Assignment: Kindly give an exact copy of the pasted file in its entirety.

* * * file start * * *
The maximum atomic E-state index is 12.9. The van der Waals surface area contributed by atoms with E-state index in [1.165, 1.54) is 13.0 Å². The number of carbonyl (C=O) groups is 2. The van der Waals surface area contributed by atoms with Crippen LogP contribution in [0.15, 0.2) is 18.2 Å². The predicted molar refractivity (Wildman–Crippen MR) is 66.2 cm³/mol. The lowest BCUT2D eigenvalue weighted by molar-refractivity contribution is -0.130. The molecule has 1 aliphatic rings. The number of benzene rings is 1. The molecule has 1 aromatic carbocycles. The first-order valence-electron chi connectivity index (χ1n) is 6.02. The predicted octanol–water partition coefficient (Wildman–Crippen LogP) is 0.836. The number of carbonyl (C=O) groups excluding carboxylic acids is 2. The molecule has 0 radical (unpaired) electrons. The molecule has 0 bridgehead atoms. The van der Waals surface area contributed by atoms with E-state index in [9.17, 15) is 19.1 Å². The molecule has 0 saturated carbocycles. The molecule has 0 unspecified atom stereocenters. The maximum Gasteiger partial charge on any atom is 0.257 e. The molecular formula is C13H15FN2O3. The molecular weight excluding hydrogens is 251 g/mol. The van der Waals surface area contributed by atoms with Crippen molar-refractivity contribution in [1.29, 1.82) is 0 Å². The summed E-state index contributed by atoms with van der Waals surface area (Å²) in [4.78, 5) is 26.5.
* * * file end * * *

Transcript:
The maximum atomic E-state index is 12.9. The van der Waals surface area contributed by atoms with E-state index in [1.165, 1.54) is 13.0 Å². The number of carbonyl (C=O) groups is 2. The van der Waals surface area contributed by atoms with Crippen LogP contribution in [0.15, 0.2) is 18.2 Å². The predicted molar refractivity (Wildman–Crippen MR) is 66.2 cm³/mol. The lowest BCUT2D eigenvalue weighted by molar-refractivity contribution is -0.130. The molecule has 1 aliphatic rings. The number of benzene rings is 1. The molecule has 1 aromatic carbocycles. The first-order valence-electron chi connectivity index (χ1n) is 6.02. The predicted octanol–water partition coefficient (Wildman–Crippen LogP) is 0.836. The number of carbonyl (C=O) groups excluding carboxylic acids is 2. The molecule has 0 radical (unpaired) electrons. The molecule has 0 bridgehead atoms. The van der Waals surface area contributed by atoms with E-state index in [9.17, 15) is 19.1 Å². The molecule has 0 saturated carbocycles. The molecule has 0 unspecified atom stereocenters. The maximum Gasteiger partial charge on any atom is 0.257 e. The molecular formula is C13H15FN2O3. The molecular weight excluding hydrogens is 251 g/mol. The van der Waals surface area contributed by atoms with Crippen molar-refractivity contribution in [1.29, 1.82) is 0 Å². The summed E-state index contributed by atoms with van der Waals surface area (Å²) in [4.78, 5) is 26.5.